With my new counsellor though, I had someone who was not only a trained counsellor, but who was sight impaired too. As a fellow blind person, she understood what it really meant to be in a world that wasn’t made for you.
Receiving counselling through the RNIB, social support from local groups like the brilliant Sight Concern Bedfordshire and later talking about it openly on my blog made me realise that, yes, anyone could suffer from poor mental health at some point in their life, and that it doesn’t discriminate – but when you’re living with a disability, you are even more likely to suffer from mental health issues. Whether it’s to do with lack of support, social isolation, or just feeling lonely, or that no one around you understands what you’re going through; you can really struggle with depression and anxiety – sometimes without even realising that’s what it is.
Two years on from losing my sight I still battled with poor mental health, my moods were up and down to the extent I ended up going to my GP and seeking support. I was diagnosed with clinical depression. While I was on the waiting list for counselling I decided to go on antidepressants.
“Whether it’s a lack of support, social isolation, or just feeling lonely or that no one around you understands what you’re going through, you can really struggle with depression and anxiety”
Changing medication and upping the dose several times became ineffective for me and things were becoming so negative I knew I had to make a drastic change. In early 2019 I received treatment of transcranial magnetic stimulation through Smart TMS, which has really helped balance me out and quite literally given me my life back.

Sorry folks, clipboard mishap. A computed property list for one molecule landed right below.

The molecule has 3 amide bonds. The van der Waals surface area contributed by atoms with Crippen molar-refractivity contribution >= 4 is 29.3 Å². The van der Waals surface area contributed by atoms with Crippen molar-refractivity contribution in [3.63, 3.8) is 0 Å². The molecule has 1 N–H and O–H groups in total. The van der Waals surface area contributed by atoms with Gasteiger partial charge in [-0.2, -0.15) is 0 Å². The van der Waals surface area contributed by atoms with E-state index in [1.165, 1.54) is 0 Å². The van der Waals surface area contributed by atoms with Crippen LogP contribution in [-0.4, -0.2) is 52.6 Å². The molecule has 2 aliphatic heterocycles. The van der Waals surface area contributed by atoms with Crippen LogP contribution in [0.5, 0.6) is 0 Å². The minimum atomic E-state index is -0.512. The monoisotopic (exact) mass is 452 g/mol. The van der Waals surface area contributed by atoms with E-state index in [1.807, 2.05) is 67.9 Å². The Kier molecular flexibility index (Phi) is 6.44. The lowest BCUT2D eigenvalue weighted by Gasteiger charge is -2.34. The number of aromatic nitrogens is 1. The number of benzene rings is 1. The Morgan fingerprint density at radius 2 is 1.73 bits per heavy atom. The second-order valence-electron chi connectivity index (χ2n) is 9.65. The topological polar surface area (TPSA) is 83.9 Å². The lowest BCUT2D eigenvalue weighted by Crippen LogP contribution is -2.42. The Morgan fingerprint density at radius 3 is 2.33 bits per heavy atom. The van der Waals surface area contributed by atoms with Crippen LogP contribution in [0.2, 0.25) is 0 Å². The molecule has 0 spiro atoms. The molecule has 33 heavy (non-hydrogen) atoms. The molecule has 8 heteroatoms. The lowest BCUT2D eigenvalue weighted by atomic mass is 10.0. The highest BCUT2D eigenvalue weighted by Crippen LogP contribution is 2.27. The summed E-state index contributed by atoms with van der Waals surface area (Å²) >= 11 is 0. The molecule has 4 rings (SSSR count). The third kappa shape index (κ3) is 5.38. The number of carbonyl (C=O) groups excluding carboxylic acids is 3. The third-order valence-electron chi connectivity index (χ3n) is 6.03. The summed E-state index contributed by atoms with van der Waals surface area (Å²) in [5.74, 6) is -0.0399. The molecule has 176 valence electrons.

As someone who went from being a sighted person, to a visually impaired person – in a sighted world – to going into the blind community, I’ve realised actually being blind doesn’t mean that you’re not capable and it doesn’t mean you’re not intelligent. Everyone thinks blind people are incapable. And that shows in the statistics, because 80% of blind people of working age are not in any sort of work – because a) employers believe that we cannot work and b) they will have to put their hands in their own pocket to support us financially. But blindness doesn’t mean your life is over; you just need adaptations, patience and a change in attitude.
Having said all this, I honestly feel blessed to be blind in today’s day and age. I lost my sight in 2013, but half the technology I use daily didn’t exist then. These days Apple is possibly every disabled person’s favourite company – they build accessibility into each piece of software and make you feel like your disability isn’t a burden.
As a disabled person, I didn’t have a voice, however, having technology that allows us to use social media and create our own blogs, now we have a platform to share our voice, from our perspective. These platforms have helped blind people connect to each other and opened doors for us that were never open before.
It was only when I lost my sight that I saw the beauty of humanity. I’ve had to ask for help from strangers in the street. The media perpetuates that we all hate each other, and we all want to kill each other. And really, that’s the farthest from the truth.
I try and go into schools and talk to young people because the epidemic of online bullying is quite severe. And I say straight up: I got to the point where I thought I wanted to take my own life, but I realised that having the right support: confiding in people I know and trust is the reason I didn’t, and as long as you reach out to someone, someone is always there.
Through my speaking engagements and volunteering work with Guide Dogs, my goal is to try to get everyone I meet laughing because it’s so important to know that yes, sight loss is tricky, frustrating and sad, but life isn’t over. And as long as I can educate people on that, and campaign for funding for more mental health support services and better vision loss services, our communities and hopefully our government will see why there is such a demand and necessity for it.
I am just one person who has experienced sight loss, this is just my story, but I want my story to be recognised as proof you can live a happy and fulfilled life with sight loss or a disability.
As told to Charlie Lindlar